When SB was diagnosed with autism at 20 months old, he still had no words. Nada. None. Zilch. Zero. Oh, he made plenty of vocal sounds. He said things like, “Ti-ka-ti-ka-ti-ka” and “Eee-eee-eee” all of the time. We pointed this out to the Developmental Pediatrician that diagnosed him, desperately trying to convince her that our little boy was talking a little bit, and did not really have a language delay. She called these sounds “gibberish,” and informed us that, sadly, they were not actual words.
By the time he was 22 months, SB could say 3 words. For some reason, they all started with the letter “B.” They were “bye,” “ball,” and “baby.” “Bye” was first. As we were leaving a family gathering at Christmastime, lots of people were saying “Bye!” to each other all at once. SB chimed right in. “Bye!” he yelled. We were thrilled! “Ball” and “baby” followed soon after. Little did I know how hard it would be to get a real, functional word.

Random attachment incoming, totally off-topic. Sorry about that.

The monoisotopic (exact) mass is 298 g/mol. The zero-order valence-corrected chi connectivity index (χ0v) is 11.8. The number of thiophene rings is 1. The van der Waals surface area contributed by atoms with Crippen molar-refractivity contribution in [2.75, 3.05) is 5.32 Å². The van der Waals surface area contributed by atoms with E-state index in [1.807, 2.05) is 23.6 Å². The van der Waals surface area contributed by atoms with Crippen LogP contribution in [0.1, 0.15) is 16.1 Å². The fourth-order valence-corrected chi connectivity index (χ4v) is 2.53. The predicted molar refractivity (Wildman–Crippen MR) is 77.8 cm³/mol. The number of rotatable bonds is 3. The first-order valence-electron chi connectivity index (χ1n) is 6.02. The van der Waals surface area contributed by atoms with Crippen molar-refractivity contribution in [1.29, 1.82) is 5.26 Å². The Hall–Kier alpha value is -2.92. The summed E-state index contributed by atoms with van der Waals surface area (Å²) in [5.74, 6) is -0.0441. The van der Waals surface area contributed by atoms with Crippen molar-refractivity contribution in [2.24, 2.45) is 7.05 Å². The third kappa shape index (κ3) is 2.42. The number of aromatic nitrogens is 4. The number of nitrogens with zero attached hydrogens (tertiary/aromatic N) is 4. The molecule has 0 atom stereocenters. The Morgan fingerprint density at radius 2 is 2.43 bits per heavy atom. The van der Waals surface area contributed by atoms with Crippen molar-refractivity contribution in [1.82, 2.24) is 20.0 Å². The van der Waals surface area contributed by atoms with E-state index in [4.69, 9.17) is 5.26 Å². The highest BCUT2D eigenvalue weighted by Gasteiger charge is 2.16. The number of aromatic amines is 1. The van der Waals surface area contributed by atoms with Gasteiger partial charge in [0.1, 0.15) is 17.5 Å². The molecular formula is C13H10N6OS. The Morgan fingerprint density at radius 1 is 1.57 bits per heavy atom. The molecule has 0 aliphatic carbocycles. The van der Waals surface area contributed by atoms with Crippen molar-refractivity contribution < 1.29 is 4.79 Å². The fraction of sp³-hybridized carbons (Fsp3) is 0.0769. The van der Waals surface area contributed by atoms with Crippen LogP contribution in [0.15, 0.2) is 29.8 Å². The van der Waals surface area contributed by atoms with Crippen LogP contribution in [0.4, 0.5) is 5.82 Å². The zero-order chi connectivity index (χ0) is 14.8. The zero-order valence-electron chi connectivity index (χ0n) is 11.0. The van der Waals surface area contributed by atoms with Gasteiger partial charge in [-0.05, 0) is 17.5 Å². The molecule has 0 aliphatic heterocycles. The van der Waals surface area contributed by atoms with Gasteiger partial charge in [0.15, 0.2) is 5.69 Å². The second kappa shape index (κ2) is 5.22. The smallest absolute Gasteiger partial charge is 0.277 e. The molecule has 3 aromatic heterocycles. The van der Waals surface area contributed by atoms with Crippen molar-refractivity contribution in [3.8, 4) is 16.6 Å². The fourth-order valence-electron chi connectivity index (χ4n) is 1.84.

Mimicking “bye” was a good first step, but he wasn’t really communicating with us. He was just copying us like a parrot. The much more challenging step was to get SB to speak a word that truly showed he was trying to tell us something, share something, or get something from us that he wanted. You see, children with autism often do not understand that vocal sounds (words) actually have meaning. Typical children seem to understand this intuitively without being taught. For children with autism, this is a pre-talking concept that you have to teach them before you can begin to teach them to talk. And boy is it tedious!
To help you understand what I mean, here is an excerpt from an essay by Jim Sinclair called “Bridging the Gaps: An Insidie-Out View of Autism.” Sinclair has autism and is a co-founder of Autism Network International, an autistic-run self-help and advocacy organization for autistic people.